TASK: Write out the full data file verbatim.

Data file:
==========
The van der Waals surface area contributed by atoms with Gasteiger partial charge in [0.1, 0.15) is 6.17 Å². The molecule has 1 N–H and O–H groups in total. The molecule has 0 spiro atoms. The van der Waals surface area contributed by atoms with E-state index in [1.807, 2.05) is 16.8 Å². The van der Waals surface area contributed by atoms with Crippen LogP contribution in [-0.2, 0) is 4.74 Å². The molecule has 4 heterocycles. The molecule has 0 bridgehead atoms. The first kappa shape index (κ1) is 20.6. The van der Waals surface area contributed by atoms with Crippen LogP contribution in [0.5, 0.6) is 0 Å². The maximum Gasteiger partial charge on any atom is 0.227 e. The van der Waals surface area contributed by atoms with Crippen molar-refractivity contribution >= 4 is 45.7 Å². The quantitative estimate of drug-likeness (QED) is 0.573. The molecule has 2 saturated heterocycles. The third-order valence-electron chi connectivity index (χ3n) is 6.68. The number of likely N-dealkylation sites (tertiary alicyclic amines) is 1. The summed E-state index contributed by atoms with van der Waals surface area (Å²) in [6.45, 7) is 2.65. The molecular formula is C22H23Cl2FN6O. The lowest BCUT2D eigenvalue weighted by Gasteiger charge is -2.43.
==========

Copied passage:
The van der Waals surface area contributed by atoms with Gasteiger partial charge in [0.1, 0.15) is 6.17 Å². The molecule has 1 N–H and O–H groups in total. The molecule has 0 spiro atoms. The van der Waals surface area contributed by atoms with E-state index in [1.807, 2.05) is 16.8 Å². The van der Waals surface area contributed by atoms with Crippen LogP contribution in [-0.2, 0) is 4.74 Å². The molecule has 4 heterocycles. The molecule has 0 bridgehead atoms. The first kappa shape index (κ1) is 20.6. The van der Waals surface area contributed by atoms with Crippen LogP contribution in [0.5, 0.6) is 0 Å². The maximum Gasteiger partial charge on any atom is 0.227 e. The van der Waals surface area contributed by atoms with Crippen molar-refractivity contribution >= 4 is 45.7 Å². The quantitative estimate of drug-likeness (QED) is 0.573. The molecule has 2 saturated heterocycles. The third-order valence-electron chi connectivity index (χ3n) is 6.68. The number of likely N-dealkylation sites (tertiary alicyclic amines) is 1. The summed E-state index contributed by atoms with van der Waals surface area (Å²) in [6.45, 7) is 2.65. The molecular formula is C22H23Cl2FN6O. The lowest BCUT2D eigenvalue weighted by Gasteiger charge is -2.43.